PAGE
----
• Your rat is rejecting cuddles or strokes and shying away from people in general.
  • Your rat has either stopped eating or has massively reduced their food intake.
  • Your rat has started to lose weight.
  • Your rat is squealing, whining or making other sounds that might indicate some form of distress.
  • Your rat is fighting with its cage mates at the slightest excuse.
  • Your rat has a swollen belly (this is, usually, a sign of pregnancy).
  • You rat has lost their coordination/motor skills and appears drunk (this is, often, a sign of an ear infection or possibly, a tumor)
  • One side of its body is weaker than the other.
  • Check your rats teeth are healthy, problems with their mouth will prevent them from eating.

What Do You Do If Your Rat Becomes Aggressive?

If your rat bites, you then you need to wash the wound out, sterilize it with some anti-bacterial agent and then, if necessary, cover it until it stops bleeding.

Then, it’s time to deal with the rat and you want to ensure that you’re not going to get bitten again, so some decent gloves and a long-sleeved shirt are in order.

If The Rat Is Sick Or Injured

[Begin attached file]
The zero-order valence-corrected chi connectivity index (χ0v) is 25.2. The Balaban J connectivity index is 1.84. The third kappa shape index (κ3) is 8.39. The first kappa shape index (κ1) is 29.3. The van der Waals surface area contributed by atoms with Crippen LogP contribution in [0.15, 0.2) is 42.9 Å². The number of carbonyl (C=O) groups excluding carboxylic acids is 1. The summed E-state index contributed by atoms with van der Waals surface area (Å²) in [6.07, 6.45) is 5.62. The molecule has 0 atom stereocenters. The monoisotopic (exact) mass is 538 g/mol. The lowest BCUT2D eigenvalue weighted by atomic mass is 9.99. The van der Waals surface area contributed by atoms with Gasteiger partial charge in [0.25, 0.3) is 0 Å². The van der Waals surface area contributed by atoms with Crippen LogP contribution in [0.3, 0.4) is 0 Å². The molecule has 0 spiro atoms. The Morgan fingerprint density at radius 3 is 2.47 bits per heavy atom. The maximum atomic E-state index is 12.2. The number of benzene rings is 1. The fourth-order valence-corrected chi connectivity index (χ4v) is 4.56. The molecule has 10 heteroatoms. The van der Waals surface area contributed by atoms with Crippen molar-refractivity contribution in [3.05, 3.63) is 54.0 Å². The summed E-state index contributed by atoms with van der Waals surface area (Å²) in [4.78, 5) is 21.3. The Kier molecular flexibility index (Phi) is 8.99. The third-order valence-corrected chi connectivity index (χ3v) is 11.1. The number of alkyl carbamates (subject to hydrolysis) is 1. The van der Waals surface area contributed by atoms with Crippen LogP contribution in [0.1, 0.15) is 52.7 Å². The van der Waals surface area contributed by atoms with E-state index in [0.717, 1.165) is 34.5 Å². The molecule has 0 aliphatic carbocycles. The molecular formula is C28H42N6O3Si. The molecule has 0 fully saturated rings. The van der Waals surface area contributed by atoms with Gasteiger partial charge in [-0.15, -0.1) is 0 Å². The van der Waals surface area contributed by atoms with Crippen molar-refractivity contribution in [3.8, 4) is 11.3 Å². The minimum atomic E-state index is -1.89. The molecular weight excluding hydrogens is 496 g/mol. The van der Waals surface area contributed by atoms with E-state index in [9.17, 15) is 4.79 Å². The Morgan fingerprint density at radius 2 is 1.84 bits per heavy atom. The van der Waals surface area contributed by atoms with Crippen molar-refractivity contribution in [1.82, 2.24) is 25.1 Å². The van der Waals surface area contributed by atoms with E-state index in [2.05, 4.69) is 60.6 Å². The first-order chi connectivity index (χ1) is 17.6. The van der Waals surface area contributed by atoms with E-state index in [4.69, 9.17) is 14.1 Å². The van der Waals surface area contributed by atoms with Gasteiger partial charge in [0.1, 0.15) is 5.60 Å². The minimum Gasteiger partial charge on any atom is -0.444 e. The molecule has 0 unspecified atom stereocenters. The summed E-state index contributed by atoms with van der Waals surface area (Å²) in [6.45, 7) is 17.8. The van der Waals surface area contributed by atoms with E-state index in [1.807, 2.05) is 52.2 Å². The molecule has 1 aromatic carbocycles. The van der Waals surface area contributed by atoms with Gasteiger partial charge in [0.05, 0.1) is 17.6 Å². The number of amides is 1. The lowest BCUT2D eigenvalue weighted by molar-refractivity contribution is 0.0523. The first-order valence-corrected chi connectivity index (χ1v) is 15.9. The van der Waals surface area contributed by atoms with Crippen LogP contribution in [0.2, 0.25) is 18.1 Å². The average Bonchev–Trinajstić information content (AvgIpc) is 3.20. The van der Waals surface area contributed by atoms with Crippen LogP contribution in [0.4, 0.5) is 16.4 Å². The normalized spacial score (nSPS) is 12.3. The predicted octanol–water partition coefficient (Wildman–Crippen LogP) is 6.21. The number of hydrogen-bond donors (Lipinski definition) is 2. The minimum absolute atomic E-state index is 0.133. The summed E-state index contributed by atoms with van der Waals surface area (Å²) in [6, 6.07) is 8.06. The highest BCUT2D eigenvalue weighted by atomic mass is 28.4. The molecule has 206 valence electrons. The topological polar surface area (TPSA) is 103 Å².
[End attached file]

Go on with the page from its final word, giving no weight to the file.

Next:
It’s time for a visit to the vet. We’re going to assume that you’d have treated any problem that you could recognize by now, so it means that it’s time for a trip to a professional. In our experience, sick/injured rats that lash out are usually very sick or injured – they are naturally friendly and don’t want to hurt you when they’re in their right minds.

If The Rat Is Pregnant

When a rat is pregnant, she becomes, quite naturally, super protective of her unborn kittens and, of course, the kittens following the birth too. If you think she may be pregnant, it’s best to remove her from the cage and place her in a separate cage. Clean this cage every other day until the kittens arrive.

Don’t clean the cage for a week after this – if she’s aggressive toward you during this period, it’s because she doesn’t really understand what’s going on. If you do interfere with her litter in the first week, there’s a chance that she might abandon it.